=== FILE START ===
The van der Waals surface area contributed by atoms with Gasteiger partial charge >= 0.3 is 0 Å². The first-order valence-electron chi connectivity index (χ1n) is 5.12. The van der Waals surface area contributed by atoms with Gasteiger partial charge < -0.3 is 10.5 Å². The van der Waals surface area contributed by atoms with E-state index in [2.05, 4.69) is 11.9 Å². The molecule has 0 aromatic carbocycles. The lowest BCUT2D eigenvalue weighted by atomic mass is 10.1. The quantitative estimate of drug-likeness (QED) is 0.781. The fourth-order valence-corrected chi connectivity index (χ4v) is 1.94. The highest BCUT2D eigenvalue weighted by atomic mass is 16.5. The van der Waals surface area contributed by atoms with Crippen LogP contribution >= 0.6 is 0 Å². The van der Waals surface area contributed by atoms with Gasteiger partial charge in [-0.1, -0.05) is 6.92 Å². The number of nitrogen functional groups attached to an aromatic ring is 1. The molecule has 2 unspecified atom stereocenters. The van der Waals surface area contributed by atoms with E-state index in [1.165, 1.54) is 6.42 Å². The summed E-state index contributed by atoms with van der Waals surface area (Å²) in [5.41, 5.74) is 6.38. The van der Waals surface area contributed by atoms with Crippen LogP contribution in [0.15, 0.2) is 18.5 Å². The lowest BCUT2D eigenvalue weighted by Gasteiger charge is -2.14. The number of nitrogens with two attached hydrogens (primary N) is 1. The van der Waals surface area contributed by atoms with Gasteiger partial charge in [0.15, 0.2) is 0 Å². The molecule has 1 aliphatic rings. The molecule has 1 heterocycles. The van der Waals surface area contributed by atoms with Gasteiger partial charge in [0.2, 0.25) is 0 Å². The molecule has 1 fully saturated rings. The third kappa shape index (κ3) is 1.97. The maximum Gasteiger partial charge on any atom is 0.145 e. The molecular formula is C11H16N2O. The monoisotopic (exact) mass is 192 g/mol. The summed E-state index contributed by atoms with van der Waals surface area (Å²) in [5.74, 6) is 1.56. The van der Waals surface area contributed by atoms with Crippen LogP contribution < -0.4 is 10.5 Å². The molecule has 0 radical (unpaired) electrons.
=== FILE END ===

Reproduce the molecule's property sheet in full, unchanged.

The van der Waals surface area contributed by atoms with Gasteiger partial charge >= 0.3 is 0 Å². The first-order valence-electron chi connectivity index (χ1n) is 5.12. The van der Waals surface area contributed by atoms with Gasteiger partial charge < -0.3 is 10.5 Å². The van der Waals surface area contributed by atoms with E-state index in [2.05, 4.69) is 11.9 Å². The molecule has 0 aromatic carbocycles. The lowest BCUT2D eigenvalue weighted by atomic mass is 10.1. The quantitative estimate of drug-likeness (QED) is 0.781. The fourth-order valence-corrected chi connectivity index (χ4v) is 1.94. The highest BCUT2D eigenvalue weighted by atomic mass is 16.5. The van der Waals surface area contributed by atoms with Crippen LogP contribution >= 0.6 is 0 Å². The van der Waals surface area contributed by atoms with Gasteiger partial charge in [-0.1, -0.05) is 6.92 Å². The number of nitrogen functional groups attached to an aromatic ring is 1. The molecule has 2 unspecified atom stereocenters. The van der Waals surface area contributed by atoms with E-state index in [1.165, 1.54) is 6.42 Å². The summed E-state index contributed by atoms with van der Waals surface area (Å²) in [5.41, 5.74) is 6.38. The van der Waals surface area contributed by atoms with Crippen LogP contribution in [0.15, 0.2) is 18.5 Å². The lowest BCUT2D eigenvalue weighted by Gasteiger charge is -2.14. The number of nitrogens with two attached hydrogens (primary N) is 1. The van der Waals surface area contributed by atoms with Gasteiger partial charge in [0.15, 0.2) is 0 Å². The molecule has 1 aliphatic rings. The molecule has 1 heterocycles. The van der Waals surface area contributed by atoms with Gasteiger partial charge in [0.2, 0.25) is 0 Å². The molecule has 1 fully saturated rings. The third kappa shape index (κ3) is 1.97. The maximum Gasteiger partial charge on any atom is 0.145 e. The molecular formula is C11H16N2O. The monoisotopic (exact) mass is 192 g/mol. The summed E-state index contributed by atoms with van der Waals surface area (Å²) in [5.74, 6) is 1.56. The van der Waals surface area contributed by atoms with Crippen LogP contribution < -0.4 is 10.5 Å². The molecule has 0 radical (unpaired) electrons.